How the Victorian Era Shaped the 1888 Murders

DATED: 15.05.24

The grisly 1888 Jack the Ripper murder did not happen in isolation. England as a whole had been undergoing a media revolution that meant that what happened in 1888 was consequently written about in newspapers across the country, creating a drama mystery that fed directly into the imaginations of the newly emerging ‘chattering classes.’  

In 1861, duty on paper was abolished, which led to a growing commercialisation of newspapers. The improving education system was also extending the number of people who could read and write and were hungry for the news and stories of the changing and evolving society.  

Why is the Changing Media Important to What Happened in Whitechapel 1888?

In London, newspapers were printed daily and were priced much more accessibly for a wider demographic. The Daily Telegraph, for example, dropped in price from 2d down to 1d, which resulted in an increase in circulation to 140,000 copies every day. 

In the same way that we have seen an explosion in the demand for content in the 21st century through social media, that same demand for content drove a hunger for more and more stories. When the 1888 London murders took place in Whitechapel, the gruesomeness, mystery, and intrigue of the killings were the perfect fodder for the growing number of ‘Penny Dreadfuls’ – cheaply produced magazines that sold entertainment rather than information and needed to entice through shock. 

There was even talk of nefarious journalists and reporters who would fabricate ‘facts,’ creating a potential trail of false evidence to spice up the stories they were writing. As well as spreading fear and panic, this practice also seriously hampered the official police investigation that had to sort out what was real and was made up.  

The Role and Rights of Victorian Women

It is also important to take into account the conditions under which many women struggled during Victorian England, and how these conditions placed them into circumstances that made them vulnerable to such malicious intentions as played out by the Ripper. 

In short, women had no rights. They were unable to vote or own property. They could work, but that work was limited to either supporting their husbands in a small business, working in service, menial tasks in factories, or taking to the streets. While there were mumblings of a feminist political movement beginning to gain traction, as illustrated by the London matchgirls strike in London in the June of 1888, Queen Victoria was not known to support any move towards a more equitable society, believing it to be ‘wicked folly’. 

It is for this reason that the Whitechapel of England in1888 could become the potential hunting ground for a savage individual driven by a misogynistic blood lust. The area was full of women who had slipped through the cracks of ‘acceptable’ societal norms and had to seek their own means of putting food in their mouths and a roof over their heads. As a result, their poverty placed them directly in the path of danger.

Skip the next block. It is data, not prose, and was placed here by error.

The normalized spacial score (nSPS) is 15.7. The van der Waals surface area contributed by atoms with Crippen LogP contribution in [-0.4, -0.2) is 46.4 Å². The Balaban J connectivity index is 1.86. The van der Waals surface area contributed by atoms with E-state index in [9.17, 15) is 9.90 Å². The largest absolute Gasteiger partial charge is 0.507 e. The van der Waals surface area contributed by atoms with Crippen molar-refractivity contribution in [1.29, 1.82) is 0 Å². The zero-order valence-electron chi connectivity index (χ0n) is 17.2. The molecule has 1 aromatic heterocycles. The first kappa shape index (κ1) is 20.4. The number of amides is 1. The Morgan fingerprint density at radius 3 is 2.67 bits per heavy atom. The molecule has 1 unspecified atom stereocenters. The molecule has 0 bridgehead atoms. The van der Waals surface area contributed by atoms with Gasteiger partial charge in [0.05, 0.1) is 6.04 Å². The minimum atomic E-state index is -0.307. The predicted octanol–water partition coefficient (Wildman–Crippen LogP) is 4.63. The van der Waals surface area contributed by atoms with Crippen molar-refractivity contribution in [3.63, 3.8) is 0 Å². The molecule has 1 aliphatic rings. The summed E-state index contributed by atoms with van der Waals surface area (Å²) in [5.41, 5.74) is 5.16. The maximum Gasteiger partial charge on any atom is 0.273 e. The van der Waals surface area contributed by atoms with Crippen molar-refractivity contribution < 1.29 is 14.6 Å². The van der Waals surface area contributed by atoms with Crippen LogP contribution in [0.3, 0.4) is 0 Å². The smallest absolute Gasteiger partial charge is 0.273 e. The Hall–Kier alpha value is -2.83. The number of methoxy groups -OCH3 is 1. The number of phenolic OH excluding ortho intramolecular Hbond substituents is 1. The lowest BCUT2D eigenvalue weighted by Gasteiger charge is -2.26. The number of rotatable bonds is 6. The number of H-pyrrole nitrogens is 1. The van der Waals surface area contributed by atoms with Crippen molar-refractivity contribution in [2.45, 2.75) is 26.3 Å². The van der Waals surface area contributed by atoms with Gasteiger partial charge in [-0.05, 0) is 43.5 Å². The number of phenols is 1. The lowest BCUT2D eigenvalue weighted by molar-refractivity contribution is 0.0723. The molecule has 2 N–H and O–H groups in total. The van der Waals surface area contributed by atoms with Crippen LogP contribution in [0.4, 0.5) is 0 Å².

A Whitechapel 1888 Mystery that Continues to Shock in the 21st Century

Although it’s now nearly 150 years ago, the year 1888 still resonates with the people of London – a sentiment that is woven into the content of our Whitechapel tour. 

On our Jack the Ripper tour, you will find out all about the terrifying Ripper murders of 1888, a year that was shaped by the blood and terror that reigned over those London streets for many years to come. 

A Timeline of the 1888 London Murder in the Year of the Ripper

On 3 April, Emma Elizabeth Smith was brutally attacked and killed in London. This was the first of the 1888 Whitechapel murders, but it isn’t widely thought that she was a victim of Jack the Ripper. 

The body of Martha Tabram was found on 7 August; she is thought by many to have been the first victim of Jack the Ripper. 

The first official victim of Jack the Ripper, Mary Ann Nichols, was found on 31 August. 

8 September saw the discovery of Jack the Ripper’s second victim, Annie Chapman. 

Also in September, London’s Central News Agency received the ‘Dear Boss’ letter signed by Jack the Ripper. 

The bodies of Catherine Eddowes and Elizabeth Stride were found in September. Both Ripper victims, they were found within hours of each other in a horrific night, which later came to be known as the double event. 

Female body parts were found in three different areas of London on 2 October. Although this was around the same time as Jack the Ripper’s crimes, it was said to be the work of someone else and is now known as the Whitehall Mystery. 

The body of Mary Jane Kelly, the fifth and final victim of Jack the Ripper was found on 9 November. 

Each of these brutal murders has shaped the world in one way or another, leaving a long-lasting impact on the world today. Though other horrendous events have taken place throughout the years, this is the one that stands out for many Londoners. The year of 1888 changed many things, not least due to the crimes of Jack the Ripper. 

If you are interested in learning more, why not take a Jack the Ripper tour for more information on the notorious killer’s crimes and victims?


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AT 5:00PM & 7:30PM

Tour Duration

1 hr 45 mins


The Jack the Ripper Casebook